December dinners have included Liam's famous omelet (best with chard and aged gouda) three times during the week, every version of broccoli (or broccoli rabe) with pasta, Annie's (twice), a huge pot of whole grain chili with feta and olive oil (1/2, then frozen, then the other 1/2), a bagel, toast, Chik Patties (a box), and yes, popcorn (cheese grated on top a la francais).
Standards for dinner diminishing by the December day.
I managed salted chocolate caramels, but after advising Sara on the to-do for them, somehow ended up with a candy thermometer at 255 when the chocolate hit the caramel, pulled them off the stove, and ended up caramel frosting.
5 1/4 hours later I had spoon cookies, but rather than recommended 1/2 strawberry and 1/2 cherry preservers (we always end up with jars for 6 mos after), I used four fruits (strawberry, cherry, currant, raspberry), which gave them an aftertaste of aged raspberry.
I treated myself to Gourmet Today (with sticker for Gourmet included) and a book about Japanese cuisine and paged frantically until I found a recipe for Earl Grey truffles. Even a colleague whose tastes admittedly run from Uncrustables to Hormell pepperoni to Eggos told me they were the best chocolate she ever had (they did taste better the next day).
There has been toast for breakfast and sometimes, for dinner. There have been many bags of Cheerios (even a box from my Secret Santa). Mast Brothers continue to make a weekly appearance in my snack bag and for some reason, boxes of soy milk have seemed the right thing drink. And there was the week of Russ & Daughter's whitefish salad on rye crisps on Monday and a tin of piri piri mackerel on Wednesday, leaving our office smelling like cat food.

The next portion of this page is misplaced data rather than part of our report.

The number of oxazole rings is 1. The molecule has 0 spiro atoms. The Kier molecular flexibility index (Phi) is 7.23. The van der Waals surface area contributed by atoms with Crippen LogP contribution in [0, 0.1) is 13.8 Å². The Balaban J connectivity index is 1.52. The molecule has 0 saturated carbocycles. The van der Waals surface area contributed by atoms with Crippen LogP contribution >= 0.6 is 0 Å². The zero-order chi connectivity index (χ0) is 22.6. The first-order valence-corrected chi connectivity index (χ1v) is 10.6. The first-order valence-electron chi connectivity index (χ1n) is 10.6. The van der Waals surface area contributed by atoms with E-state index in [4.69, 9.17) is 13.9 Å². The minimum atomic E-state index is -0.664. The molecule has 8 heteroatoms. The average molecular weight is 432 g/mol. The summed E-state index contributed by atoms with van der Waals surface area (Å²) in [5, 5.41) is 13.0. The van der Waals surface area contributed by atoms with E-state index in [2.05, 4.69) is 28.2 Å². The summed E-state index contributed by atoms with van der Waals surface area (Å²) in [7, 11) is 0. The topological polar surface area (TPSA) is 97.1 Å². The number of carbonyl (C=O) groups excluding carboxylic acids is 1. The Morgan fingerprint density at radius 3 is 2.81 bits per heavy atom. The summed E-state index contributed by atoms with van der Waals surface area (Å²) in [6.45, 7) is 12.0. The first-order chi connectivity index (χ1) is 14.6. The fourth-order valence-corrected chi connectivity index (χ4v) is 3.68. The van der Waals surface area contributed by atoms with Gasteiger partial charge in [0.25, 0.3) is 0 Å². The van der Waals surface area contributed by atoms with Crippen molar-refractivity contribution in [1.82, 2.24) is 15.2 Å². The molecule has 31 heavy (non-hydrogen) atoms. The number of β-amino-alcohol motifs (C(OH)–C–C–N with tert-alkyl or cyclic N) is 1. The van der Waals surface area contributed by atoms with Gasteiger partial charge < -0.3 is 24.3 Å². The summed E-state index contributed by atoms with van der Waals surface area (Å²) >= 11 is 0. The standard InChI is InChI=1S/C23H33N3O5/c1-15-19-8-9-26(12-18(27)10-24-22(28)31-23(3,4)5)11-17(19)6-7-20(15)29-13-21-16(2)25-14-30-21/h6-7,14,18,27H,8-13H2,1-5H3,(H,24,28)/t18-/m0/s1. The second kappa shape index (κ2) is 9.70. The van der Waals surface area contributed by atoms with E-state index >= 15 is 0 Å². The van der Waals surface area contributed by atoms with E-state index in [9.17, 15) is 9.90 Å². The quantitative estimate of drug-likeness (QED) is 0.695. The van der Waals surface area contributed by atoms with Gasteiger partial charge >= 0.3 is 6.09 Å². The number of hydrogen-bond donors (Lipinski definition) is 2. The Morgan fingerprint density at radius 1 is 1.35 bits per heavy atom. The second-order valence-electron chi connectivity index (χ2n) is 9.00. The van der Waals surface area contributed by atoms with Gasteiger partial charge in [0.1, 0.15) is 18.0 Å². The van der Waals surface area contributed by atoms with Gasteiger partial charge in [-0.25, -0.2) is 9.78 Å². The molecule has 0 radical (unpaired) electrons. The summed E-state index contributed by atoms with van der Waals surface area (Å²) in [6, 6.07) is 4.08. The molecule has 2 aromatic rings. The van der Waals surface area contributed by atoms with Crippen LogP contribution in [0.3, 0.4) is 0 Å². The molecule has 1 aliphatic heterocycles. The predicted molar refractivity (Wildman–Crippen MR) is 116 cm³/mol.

Today, with just a brioche bumping in my belly for hours of spa indulgence and two cups of tea, I came home to a box in the foyer fantastically festive. My name was on it in red and green.
Good ones. Really good ones.
From Cookbook Club.
I'm not ashamed to admit I cried. Tears that might be more representative of the work it takes to open a new middle school serving low-income students and preparing them for college, but they were real, and they were falling on the cookie box. Ziploc bags. Notes. Comments. Old favorites (moon cookies, cream wafers) and new (alfajores in chocolate, caramel-nutty-amazing-ness).
I brewed a cup of kukicha, ate some cookies for dinner, and finished packing the bag for Antigua.
I miss time to make South Indian feasts and rural Greek pastas for dinner. I miss leftovers that leave colleagues envious as they queue behind me at the microwave. I miss thinking about what to do with turnips all day and braising them in butter that evening. I miss the time to bake a souffle and prepare apples with caramelized maple sauce on the side.
I miss Cookbook Club. Especially in December.